"Collectively we must create environments in which every team member (patient, physician, midwife, nurse, unit clerk, patient care assistant, scrub tech, etc.) is comfortable expressing and discussing their concerns about safety and performance, and is encouraged to do so, and has the support of the team to articulate their rationale for and urgency of their concern without fear of put-downs, retribution, or receiving poor quality care."
ACNM, ACOG, AWHONN and SMFM will continue to work together to create tools and training protocol to further collaboration and ensure communication and teamwork.
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About the organizations:
The American College of Nurse-Midwives (ACNM) is the professional association that represents certified nurse-midwives (CNMs) and certified midwives (CMs) in the United States. ACNM promotes excellence in midwifery education, clinical practice, and research. With roots dating to 1929, our members are primary care providers for women throughout the lifespan, with a special emphasis on pregnancy, childbirth, and gynecologic and reproductive health. ACNM provides research, administers and promotes continuing education programs, establishes clinical practice standards, and creates liaisons with state and federal agencies and members of Congress to increase the visibility and recognition of midwifery care. http://www.
The American College of Obstetricians and Gynecologists (The College), a 501(c)(3) organization, is the nation's leading group of physicians providing health care for women. As a private, voluntary, nonprofit membership organization of approximately 58,000 members, The College strongly advocates for quality health care for women, maintains the highest standards of clinical practice and continuing education of its members, promotes patient education, and increases awareness among its members and the public of the changing issues facing women's health care. The American Congress of Obstetricians and Gynecologists (ACOG), a 501(c)(6) organization, is its companion organization. http://www.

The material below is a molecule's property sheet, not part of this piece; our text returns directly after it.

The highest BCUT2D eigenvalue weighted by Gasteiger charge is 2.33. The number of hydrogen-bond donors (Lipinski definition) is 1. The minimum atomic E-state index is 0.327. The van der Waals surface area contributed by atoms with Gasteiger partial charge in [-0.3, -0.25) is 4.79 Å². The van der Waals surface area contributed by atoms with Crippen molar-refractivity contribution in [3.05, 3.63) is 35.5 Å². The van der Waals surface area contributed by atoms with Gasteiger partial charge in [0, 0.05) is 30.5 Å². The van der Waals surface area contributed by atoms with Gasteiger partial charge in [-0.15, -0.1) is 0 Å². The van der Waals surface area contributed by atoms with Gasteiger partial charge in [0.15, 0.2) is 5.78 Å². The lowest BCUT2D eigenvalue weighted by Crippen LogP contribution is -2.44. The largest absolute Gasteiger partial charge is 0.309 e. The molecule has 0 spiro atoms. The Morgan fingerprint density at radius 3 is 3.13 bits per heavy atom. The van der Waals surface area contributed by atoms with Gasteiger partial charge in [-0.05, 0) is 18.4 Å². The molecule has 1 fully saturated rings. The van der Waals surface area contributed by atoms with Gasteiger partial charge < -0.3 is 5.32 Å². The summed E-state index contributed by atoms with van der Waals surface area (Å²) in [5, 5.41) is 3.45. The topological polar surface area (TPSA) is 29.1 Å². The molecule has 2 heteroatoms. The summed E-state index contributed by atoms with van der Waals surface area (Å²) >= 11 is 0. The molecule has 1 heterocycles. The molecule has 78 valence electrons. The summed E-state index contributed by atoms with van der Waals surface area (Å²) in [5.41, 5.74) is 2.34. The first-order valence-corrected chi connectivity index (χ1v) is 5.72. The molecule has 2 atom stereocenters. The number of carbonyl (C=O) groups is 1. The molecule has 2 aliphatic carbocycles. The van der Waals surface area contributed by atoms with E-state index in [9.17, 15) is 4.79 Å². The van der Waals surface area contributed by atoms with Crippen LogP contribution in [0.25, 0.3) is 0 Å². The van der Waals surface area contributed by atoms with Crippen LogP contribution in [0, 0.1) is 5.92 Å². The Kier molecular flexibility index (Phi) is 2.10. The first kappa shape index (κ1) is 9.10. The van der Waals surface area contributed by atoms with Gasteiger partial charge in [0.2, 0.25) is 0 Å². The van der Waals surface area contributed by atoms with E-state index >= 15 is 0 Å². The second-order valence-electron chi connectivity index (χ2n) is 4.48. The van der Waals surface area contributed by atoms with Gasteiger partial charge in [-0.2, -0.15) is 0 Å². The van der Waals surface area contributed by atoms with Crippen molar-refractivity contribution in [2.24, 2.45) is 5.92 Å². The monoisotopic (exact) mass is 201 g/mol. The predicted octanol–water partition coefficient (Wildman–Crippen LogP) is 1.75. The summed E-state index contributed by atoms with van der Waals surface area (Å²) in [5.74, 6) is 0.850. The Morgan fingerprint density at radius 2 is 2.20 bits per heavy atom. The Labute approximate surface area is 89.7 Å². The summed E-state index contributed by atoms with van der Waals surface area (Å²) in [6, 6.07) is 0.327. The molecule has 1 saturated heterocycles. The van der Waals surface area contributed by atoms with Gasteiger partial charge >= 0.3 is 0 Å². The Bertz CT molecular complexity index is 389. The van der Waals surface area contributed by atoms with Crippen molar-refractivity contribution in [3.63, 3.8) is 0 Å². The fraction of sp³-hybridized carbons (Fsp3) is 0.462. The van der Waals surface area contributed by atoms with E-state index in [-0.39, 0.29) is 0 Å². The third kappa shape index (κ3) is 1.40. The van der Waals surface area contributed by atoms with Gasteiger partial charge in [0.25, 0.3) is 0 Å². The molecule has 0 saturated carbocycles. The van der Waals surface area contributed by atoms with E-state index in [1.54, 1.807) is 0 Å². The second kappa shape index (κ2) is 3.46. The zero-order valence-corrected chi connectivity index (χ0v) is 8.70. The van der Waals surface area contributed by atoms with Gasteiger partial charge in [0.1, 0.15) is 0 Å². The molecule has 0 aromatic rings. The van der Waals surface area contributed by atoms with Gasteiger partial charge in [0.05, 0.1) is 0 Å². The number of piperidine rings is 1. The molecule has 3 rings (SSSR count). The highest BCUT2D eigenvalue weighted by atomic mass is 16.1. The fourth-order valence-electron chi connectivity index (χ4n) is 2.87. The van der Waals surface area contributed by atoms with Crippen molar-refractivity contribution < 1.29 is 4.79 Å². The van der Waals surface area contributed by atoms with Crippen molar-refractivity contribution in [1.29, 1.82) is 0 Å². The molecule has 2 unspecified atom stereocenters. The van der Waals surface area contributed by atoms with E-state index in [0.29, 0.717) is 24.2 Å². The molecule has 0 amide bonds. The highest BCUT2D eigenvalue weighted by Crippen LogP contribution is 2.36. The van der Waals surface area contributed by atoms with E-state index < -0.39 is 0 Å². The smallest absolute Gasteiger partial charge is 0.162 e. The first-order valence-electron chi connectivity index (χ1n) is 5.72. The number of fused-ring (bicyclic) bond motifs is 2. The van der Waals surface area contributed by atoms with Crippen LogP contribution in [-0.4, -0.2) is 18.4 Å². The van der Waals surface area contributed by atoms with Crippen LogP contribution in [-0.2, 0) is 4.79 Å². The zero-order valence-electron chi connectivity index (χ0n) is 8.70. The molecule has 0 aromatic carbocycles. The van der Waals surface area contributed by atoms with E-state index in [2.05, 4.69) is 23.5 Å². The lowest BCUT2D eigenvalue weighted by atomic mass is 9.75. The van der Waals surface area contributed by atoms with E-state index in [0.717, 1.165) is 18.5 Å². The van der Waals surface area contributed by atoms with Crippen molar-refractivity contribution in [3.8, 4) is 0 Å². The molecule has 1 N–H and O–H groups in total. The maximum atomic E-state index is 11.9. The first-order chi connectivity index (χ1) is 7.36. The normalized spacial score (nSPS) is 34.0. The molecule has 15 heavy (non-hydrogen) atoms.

Since 1969, the Association of Women's Health, Obstetric and Neonatal Nurses (AWHONN) has been the foremost authority promoting the health of women and newborns and strengthening the nursing profession through the delivery of superior advocacy, research, education and other professional and clinical resources. AWHONN represents the interests of 350,000 registered nurses working in women's health, obstetric, and neonatal nursing across the United States. Learn more about AWHONN at http://www.
The Society for Maternal-Fetal Medicine (est. 1977) is the premiere membership organization for obstetricians/gynecologists who have additional formal education and training in maternal-fetal medicine. The society is devoted to reducing high-risk pregnancy complications by sharing expertise through continuing education to its 2,000 members on the latest pregnancy assessment and treatment methods. It also serves as an advocate for improving public policy, and expanding research funding and opportunities for maternal-fetal medicine. The group hosts an annual meeting in which groundbreaking new ideas and research in the area of maternal-fetal medicine are shared and discussed. For more information visit http://www.
Vicki Bendure, APR